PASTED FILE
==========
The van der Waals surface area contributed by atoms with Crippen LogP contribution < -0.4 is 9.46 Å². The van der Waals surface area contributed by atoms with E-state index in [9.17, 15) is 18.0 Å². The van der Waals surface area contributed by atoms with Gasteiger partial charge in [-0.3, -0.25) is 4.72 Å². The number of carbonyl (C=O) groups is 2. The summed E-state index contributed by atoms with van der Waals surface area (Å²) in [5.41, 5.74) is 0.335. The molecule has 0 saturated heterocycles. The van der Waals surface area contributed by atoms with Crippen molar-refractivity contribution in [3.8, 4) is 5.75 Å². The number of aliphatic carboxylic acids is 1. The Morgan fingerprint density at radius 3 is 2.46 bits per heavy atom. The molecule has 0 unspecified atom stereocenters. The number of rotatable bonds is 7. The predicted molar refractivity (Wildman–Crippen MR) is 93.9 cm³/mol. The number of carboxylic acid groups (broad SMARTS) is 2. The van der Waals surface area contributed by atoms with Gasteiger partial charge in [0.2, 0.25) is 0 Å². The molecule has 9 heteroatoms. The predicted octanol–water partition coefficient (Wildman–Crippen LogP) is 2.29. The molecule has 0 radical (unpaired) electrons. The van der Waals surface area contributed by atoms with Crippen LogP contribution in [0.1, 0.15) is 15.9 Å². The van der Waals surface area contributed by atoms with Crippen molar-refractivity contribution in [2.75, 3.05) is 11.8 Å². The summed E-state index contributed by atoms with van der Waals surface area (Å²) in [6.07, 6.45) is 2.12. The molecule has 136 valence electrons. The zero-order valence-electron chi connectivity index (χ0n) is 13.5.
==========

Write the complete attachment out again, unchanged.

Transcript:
The van der Waals surface area contributed by atoms with Crippen LogP contribution < -0.4 is 9.46 Å². The van der Waals surface area contributed by atoms with E-state index in [9.17, 15) is 18.0 Å². The van der Waals surface area contributed by atoms with Gasteiger partial charge in [-0.3, -0.25) is 4.72 Å². The number of carbonyl (C=O) groups is 2. The summed E-state index contributed by atoms with van der Waals surface area (Å²) in [5.41, 5.74) is 0.335. The molecule has 0 saturated heterocycles. The van der Waals surface area contributed by atoms with Crippen molar-refractivity contribution in [3.8, 4) is 5.75 Å². The number of aliphatic carboxylic acids is 1. The Morgan fingerprint density at radius 3 is 2.46 bits per heavy atom. The molecule has 0 unspecified atom stereocenters. The number of rotatable bonds is 7. The predicted molar refractivity (Wildman–Crippen MR) is 93.9 cm³/mol. The number of carboxylic acid groups (broad SMARTS) is 2. The van der Waals surface area contributed by atoms with Gasteiger partial charge in [0.2, 0.25) is 0 Å². The molecule has 9 heteroatoms. The predicted octanol–water partition coefficient (Wildman–Crippen LogP) is 2.29. The molecule has 0 radical (unpaired) electrons. The van der Waals surface area contributed by atoms with Crippen LogP contribution in [0.1, 0.15) is 15.9 Å². The van der Waals surface area contributed by atoms with Crippen molar-refractivity contribution in [2.75, 3.05) is 11.8 Å². The summed E-state index contributed by atoms with van der Waals surface area (Å²) in [6.07, 6.45) is 2.12. The molecule has 136 valence electrons. The zero-order valence-electron chi connectivity index (χ0n) is 13.5.